Our family didn’t have a barn of our own, and the ranch I worked on had different livestock, so I’d never ridden. Maybe a few times at the fair when I was a kid and then horses seemed girly. Why? Yeah, girls liked horses. Sometimes to a scary degree. But the animals were giant and they had strength and what about them was girly, and even if it was, what about that was girly in a bad way?

I told the girls they could ride and I would just wait for them, maybe go back to my car. And now somehow I was behind Lydia on a horse.

The horse Lily rode had a chestnut coat, was obviously named Chestnut, and was fast, as she charged ahead and lost us pretty much immediately on the path.

Alicia’s tan horse, Blondie, they didn’t dig too hard for names, looked like it had the ability to catch up or at least get close to Lily’s horse even though it moved at a slower pace to accommodate me and my steed.

My horse was named Button and had a white coat with grey spots. No idea if its coat was always like that or that just happened when a horse was, like, 90 years old. If he tried to go as fast as Chestnut, he would probably die.

I liked Button. He was an old guy that was just doing his best.

While I probably wasn’t in any danger, I clung onto Lydia for dear life.

“Just be careful,” I told or reminded her.

“Stop telling me what to do.”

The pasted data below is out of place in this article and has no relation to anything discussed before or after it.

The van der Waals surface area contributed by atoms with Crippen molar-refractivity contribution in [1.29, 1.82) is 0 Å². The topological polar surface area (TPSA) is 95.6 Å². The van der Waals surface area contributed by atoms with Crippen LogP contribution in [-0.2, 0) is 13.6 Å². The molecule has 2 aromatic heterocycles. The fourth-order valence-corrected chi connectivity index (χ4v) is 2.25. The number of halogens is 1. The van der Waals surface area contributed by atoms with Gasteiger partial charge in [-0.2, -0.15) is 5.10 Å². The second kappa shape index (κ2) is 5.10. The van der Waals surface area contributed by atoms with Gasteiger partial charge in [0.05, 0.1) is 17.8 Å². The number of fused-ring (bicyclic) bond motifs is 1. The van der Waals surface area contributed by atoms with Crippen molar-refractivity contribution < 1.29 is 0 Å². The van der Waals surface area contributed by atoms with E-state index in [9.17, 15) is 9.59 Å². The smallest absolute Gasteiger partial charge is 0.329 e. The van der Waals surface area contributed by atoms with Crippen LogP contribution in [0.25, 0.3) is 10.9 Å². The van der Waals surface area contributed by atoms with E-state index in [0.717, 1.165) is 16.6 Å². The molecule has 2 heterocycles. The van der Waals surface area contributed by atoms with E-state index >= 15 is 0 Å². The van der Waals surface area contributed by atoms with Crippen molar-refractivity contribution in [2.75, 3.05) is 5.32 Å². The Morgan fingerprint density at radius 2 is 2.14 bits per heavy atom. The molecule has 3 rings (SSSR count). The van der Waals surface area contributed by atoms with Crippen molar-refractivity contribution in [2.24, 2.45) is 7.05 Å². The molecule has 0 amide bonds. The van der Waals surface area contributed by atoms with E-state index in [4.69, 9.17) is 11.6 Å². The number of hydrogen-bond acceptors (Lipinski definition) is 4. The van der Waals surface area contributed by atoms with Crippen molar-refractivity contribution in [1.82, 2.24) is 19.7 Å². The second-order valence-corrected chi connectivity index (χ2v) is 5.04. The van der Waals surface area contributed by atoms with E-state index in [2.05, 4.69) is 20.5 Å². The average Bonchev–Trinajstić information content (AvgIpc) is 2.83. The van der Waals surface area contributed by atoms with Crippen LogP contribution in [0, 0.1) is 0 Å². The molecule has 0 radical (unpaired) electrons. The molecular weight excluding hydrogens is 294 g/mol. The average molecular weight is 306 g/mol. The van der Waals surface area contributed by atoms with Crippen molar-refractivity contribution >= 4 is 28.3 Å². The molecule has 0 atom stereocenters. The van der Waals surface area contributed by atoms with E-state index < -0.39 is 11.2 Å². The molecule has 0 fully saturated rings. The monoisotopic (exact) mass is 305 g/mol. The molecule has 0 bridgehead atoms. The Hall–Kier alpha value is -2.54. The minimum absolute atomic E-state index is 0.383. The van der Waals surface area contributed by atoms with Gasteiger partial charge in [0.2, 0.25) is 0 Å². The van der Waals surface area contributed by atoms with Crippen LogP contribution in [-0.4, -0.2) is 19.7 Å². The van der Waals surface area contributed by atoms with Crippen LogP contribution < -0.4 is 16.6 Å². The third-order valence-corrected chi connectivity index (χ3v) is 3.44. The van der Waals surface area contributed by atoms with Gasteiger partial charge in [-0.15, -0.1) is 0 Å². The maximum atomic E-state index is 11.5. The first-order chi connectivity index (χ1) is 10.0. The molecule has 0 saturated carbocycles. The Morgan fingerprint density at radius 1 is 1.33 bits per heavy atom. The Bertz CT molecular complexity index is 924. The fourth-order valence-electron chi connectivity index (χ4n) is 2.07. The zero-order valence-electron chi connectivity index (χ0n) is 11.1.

“I will if you be careful.”

“I’ve done this before.”

Yeah and so had Button, 900 times, and I think he’s had enough. It’s a big job carrying two people.

~

Solving World Hunger

Here’s an excerpt from One Little Problem. The series follows Ryan and Luke, high school sweethearts, and their mocking friends.

Ryan POV

“I’ve solved all our problems,” I announced to the table.

There was a pause as everyone stopped their individual conversations and focused on me. “Like, of the people sitting at this table or globally?” Alicia asked.

Lydia watched me with an amused, superior little smile. “I’m particularly interested in your solutions for world hunger, our current president, and people who take up two parking spaces.”

Zach rolled his eyes. “Smaller scale guys, he’s totally talking about him and Luke.”

Oh yeah, I was at a table of people who wouldn’t hesitate to mock me, which could be bad sometimes when there was stuff about me that was mockable but also this was totally where I belonged, so I had to endure it. However, maybe I didn’t need to share this idea with group. “No, I totally got an idea for that world hunger thing.” Um… “More food.” Nailed it.

Luke nodded. “Good idea, babe.” Way to be supportive. He looked at my plate. “You gonna donate that pizza?”

I eyed him knowingly. “Donate it to you?”

Exaggerated realization played across his face, like that thought had just occurred to him as I said it. “I am pretty hungry,” he admitted, putting on his best innocent face. Not sure how well it worked, but I’m pretty sure all higher brain function ground to a halt whenever he showed me the dimples, which he was doing, so I was a goner.

I slid my plate towards him and he took the pizza off it. “You’re lucky your cute,” I told him.

He smiled. “So are you.”

“I’d argue but I can’t.” Our shoulders brushed against each other companionably, occasionally nudging playfully as we smiled at each other. I liked having a group of people to sit with at lunch but sometimes it would have been okay if it was just Luke and me.

“You can have my food now,” Zach offered to Luke. “That put me off eating.” See, there he goes proving my point.